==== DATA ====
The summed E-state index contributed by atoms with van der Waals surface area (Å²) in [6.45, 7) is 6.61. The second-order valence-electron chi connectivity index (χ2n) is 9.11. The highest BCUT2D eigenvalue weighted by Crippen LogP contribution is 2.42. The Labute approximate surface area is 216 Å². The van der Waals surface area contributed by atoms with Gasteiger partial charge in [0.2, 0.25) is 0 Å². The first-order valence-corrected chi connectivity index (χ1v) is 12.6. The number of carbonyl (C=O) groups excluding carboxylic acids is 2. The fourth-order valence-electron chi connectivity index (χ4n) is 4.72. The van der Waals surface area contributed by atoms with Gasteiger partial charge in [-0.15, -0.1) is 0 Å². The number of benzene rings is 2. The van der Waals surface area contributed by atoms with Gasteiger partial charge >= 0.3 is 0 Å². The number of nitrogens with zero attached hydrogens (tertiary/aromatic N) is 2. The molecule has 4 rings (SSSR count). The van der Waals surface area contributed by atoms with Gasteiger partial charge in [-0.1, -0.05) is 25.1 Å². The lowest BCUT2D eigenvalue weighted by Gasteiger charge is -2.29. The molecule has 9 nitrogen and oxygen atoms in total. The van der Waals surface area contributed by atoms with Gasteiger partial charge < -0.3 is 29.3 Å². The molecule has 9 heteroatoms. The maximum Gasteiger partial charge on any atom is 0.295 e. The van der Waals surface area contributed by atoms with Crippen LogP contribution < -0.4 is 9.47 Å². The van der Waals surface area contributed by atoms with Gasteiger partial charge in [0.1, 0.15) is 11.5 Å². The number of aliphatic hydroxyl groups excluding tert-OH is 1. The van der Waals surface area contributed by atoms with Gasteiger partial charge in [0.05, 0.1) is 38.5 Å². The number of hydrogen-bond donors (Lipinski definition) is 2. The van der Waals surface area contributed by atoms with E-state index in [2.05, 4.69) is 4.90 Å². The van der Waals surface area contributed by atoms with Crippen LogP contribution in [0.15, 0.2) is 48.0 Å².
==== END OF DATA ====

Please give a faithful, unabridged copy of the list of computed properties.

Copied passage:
The summed E-state index contributed by atoms with van der Waals surface area (Å²) in [6.45, 7) is 6.61. The second-order valence-electron chi connectivity index (χ2n) is 9.11. The highest BCUT2D eigenvalue weighted by Crippen LogP contribution is 2.42. The Labute approximate surface area is 216 Å². The van der Waals surface area contributed by atoms with Gasteiger partial charge in [0.2, 0.25) is 0 Å². The first-order valence-corrected chi connectivity index (χ1v) is 12.6. The number of carbonyl (C=O) groups excluding carboxylic acids is 2. The fourth-order valence-electron chi connectivity index (χ4n) is 4.72. The van der Waals surface area contributed by atoms with Gasteiger partial charge in [-0.15, -0.1) is 0 Å². The number of benzene rings is 2. The van der Waals surface area contributed by atoms with Gasteiger partial charge >= 0.3 is 0 Å². The number of nitrogens with zero attached hydrogens (tertiary/aromatic N) is 2. The molecule has 4 rings (SSSR count). The van der Waals surface area contributed by atoms with Gasteiger partial charge in [-0.1, -0.05) is 25.1 Å². The lowest BCUT2D eigenvalue weighted by Gasteiger charge is -2.29. The molecule has 9 nitrogen and oxygen atoms in total. The van der Waals surface area contributed by atoms with Gasteiger partial charge < -0.3 is 29.3 Å². The molecule has 9 heteroatoms. The maximum Gasteiger partial charge on any atom is 0.295 e. The van der Waals surface area contributed by atoms with Crippen LogP contribution < -0.4 is 9.47 Å². The van der Waals surface area contributed by atoms with Gasteiger partial charge in [0.1, 0.15) is 11.5 Å². The number of aliphatic hydroxyl groups excluding tert-OH is 1. The van der Waals surface area contributed by atoms with Gasteiger partial charge in [0.05, 0.1) is 38.5 Å². The number of hydrogen-bond donors (Lipinski definition) is 2. The van der Waals surface area contributed by atoms with E-state index in [2.05, 4.69) is 4.90 Å². The van der Waals surface area contributed by atoms with Crippen LogP contribution in [0.15, 0.2) is 48.0 Å².